Even though the Union's legal counsel advised that all of the arguments were faulty [AGU], a primary injunction was granted by the federal Court where such cases are handled, and the law is currently suspended.

Meanwhile, ABES (Brazilian Association of Software Businesses) and ASSESPRO (Association of Brazilian Businesses on Information Technology, Software and Internet), the organizations behind most campaigns against unauthorized software copying (software piracy [SPI], as they put it) in Brazil, and have been on record against Free Software, filed a petition [AC1] to be accepted as Amicus Curiae for this case.

Their arguments against the law start by presenting what they mistakenly claim to be fundamental differences of nature between proprietary and Free Software, stating that the former is "intended for commerce, have closed sources and are protected by copyright," whereas the latter have "academic origins, open sources and permit modification, reproduction and free distribution," thus mingling together two orthogonal dimensions: proprietary vs. free and commercial vs. non-commercial, and confusing the freedoms respected by Free Software with the mere availability of source code implied by the nearly-synonym term "Open Source Software."

Then they go on to argue about the lack of warranty for Free Software, as if commercial transactions involving Free Software didn't impose legal requirements identical to those involving any other kind of software; and many other fallacies against Free Software that I'm sure you've heard before. They wrap up by repeating arguments that support 3 out of the 4 claims in the initial filing.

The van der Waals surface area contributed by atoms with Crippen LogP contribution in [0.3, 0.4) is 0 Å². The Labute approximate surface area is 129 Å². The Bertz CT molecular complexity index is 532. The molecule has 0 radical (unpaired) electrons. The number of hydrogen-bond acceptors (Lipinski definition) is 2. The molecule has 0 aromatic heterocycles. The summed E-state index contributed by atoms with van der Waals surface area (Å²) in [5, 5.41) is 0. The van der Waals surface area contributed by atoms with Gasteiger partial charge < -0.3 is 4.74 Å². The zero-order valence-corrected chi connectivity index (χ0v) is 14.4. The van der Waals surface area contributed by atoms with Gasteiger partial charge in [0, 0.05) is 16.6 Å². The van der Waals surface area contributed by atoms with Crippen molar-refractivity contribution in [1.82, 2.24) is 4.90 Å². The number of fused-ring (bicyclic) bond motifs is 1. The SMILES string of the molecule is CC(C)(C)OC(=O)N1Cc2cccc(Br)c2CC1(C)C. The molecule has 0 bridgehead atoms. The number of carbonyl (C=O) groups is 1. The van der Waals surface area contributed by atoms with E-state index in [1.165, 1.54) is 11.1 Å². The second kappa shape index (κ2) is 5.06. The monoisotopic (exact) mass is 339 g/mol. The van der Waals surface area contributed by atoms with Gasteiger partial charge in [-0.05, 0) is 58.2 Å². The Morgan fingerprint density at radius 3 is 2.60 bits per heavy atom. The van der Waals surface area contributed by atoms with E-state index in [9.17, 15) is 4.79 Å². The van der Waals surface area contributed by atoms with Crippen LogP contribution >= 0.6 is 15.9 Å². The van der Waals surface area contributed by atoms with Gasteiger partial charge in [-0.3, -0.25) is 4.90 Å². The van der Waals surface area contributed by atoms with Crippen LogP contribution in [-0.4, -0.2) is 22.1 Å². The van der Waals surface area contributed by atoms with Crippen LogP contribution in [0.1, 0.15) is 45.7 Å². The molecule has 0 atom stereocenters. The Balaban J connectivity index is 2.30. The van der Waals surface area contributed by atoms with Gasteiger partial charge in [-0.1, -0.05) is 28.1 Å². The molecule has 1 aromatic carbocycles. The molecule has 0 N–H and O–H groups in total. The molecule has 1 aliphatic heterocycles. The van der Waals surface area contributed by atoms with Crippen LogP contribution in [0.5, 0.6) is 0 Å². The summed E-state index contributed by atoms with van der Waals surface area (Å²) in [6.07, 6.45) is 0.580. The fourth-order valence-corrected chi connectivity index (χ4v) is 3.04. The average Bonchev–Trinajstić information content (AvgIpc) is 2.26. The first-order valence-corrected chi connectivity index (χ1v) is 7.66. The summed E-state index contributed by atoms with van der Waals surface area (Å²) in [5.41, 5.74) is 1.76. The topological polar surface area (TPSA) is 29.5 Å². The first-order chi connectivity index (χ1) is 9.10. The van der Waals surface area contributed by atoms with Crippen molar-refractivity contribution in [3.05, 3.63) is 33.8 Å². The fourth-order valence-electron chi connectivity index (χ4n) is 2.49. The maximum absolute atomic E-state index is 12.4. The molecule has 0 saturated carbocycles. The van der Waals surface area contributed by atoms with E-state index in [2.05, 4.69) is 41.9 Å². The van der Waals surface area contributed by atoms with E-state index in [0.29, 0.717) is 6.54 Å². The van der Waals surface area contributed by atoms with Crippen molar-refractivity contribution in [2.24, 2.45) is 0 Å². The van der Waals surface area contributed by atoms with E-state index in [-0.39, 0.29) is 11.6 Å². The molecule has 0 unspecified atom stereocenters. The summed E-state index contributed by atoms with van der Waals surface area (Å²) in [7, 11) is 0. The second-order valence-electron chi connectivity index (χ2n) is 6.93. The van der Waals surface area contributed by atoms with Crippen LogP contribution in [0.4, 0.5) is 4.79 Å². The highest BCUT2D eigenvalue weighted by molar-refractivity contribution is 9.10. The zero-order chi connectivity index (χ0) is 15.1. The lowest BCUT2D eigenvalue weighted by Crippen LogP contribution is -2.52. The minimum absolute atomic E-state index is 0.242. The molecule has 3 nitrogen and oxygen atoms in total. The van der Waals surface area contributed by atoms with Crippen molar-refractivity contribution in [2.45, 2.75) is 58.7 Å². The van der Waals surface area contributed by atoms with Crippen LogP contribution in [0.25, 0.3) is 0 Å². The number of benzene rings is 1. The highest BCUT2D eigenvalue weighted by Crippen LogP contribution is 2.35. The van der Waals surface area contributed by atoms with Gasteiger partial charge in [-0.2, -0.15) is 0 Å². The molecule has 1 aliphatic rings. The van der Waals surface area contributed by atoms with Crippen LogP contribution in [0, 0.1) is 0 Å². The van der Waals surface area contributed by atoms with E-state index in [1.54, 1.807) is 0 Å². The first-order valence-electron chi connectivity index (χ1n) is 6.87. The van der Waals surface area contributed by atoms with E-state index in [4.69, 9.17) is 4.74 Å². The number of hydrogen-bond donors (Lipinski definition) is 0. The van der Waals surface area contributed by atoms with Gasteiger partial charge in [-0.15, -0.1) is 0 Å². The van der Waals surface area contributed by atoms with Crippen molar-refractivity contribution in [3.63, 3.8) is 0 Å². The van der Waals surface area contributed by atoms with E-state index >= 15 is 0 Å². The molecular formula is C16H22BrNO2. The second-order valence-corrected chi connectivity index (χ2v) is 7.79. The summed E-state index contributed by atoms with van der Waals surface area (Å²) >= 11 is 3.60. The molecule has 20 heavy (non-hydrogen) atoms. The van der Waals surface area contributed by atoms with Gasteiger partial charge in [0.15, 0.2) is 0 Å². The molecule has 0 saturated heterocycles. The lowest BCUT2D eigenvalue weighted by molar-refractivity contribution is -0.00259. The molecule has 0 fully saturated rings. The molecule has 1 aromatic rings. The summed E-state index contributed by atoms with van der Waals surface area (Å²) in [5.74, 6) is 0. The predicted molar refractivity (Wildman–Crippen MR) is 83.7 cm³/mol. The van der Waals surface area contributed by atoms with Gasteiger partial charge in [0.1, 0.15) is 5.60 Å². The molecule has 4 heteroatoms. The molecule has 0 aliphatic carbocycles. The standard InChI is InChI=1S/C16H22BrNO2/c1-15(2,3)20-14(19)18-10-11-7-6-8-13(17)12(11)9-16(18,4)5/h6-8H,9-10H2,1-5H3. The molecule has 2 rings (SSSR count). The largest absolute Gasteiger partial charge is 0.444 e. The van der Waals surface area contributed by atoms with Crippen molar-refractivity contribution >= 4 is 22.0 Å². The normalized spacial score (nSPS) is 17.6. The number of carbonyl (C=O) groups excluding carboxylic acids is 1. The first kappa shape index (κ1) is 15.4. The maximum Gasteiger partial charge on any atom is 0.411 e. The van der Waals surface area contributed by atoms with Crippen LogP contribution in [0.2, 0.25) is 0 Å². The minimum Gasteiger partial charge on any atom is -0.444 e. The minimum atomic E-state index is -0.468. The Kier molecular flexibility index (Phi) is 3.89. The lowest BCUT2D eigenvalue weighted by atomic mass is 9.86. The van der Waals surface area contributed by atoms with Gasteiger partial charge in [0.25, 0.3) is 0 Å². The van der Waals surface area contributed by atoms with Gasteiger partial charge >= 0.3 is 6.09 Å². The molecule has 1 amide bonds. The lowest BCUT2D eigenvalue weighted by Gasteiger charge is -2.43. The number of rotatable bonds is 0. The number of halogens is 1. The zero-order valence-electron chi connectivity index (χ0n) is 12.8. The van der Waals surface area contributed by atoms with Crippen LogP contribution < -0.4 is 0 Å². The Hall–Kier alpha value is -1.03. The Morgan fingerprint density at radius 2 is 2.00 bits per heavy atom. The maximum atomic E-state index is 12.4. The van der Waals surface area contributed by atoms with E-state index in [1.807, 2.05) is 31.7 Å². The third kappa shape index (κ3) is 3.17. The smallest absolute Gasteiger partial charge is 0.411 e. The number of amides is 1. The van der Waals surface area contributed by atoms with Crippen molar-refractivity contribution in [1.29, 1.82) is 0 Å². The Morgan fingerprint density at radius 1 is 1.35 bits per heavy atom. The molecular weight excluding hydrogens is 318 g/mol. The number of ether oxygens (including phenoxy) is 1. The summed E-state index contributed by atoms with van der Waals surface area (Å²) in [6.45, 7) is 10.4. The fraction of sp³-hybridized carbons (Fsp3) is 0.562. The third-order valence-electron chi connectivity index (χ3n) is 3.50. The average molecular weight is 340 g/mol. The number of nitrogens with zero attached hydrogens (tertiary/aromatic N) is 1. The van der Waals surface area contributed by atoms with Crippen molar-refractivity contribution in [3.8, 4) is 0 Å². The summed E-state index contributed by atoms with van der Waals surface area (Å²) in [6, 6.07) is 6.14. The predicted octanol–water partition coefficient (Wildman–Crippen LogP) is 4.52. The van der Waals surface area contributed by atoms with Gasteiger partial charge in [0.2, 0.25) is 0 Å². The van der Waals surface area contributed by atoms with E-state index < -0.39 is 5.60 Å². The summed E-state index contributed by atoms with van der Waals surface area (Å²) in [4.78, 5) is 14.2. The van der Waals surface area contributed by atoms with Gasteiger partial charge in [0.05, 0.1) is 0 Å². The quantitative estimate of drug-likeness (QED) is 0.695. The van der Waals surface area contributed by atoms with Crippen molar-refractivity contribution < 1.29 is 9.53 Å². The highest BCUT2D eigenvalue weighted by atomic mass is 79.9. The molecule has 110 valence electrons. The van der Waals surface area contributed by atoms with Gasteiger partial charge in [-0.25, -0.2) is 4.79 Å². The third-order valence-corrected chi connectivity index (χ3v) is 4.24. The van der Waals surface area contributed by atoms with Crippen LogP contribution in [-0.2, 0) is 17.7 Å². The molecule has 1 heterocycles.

Our response

FSFLA, with support from entities already established in Brazil, is working to file a balancing Amicus Curiae petition. To such end, we wrote a position paper [FSF] in which we argue that the Brazilian Constitution already establishes principles that are more than enough to grant Free Software the preference given by the suspended law, and that, if the law is at fault, it's not because of the arguments presented by its opponents, but because its Free Software definition is flawed. This does not make the law unconstitutional: it just makes the law inoperant, although in practice it still accomplished its stated mission when its spirit was followed.

Our arguments are based on the four freedoms of the Free Software definition:

(#0) to run the software for any purpose,

(#1) to study it and adapt it to your needs (requires source code),

(#2) to redistribute the software the way you received it, and

(#3) to distribute modifications to it (requires source code);

and on the following constitutional principles:

  • sovereignty: defend the country's and citizens' interests without being submissive to foreign interests;

  • impersonality: no undue favoring of individuals or businesses in similar conditions;

  • morality: not using a public position for personal advantage;

  • publicness: mainly transparency, enabling the society to exert control over the government;

  • efficiency: making the best use of the limited available resources;

  • economy: spending only when the expected payoff is reasonable;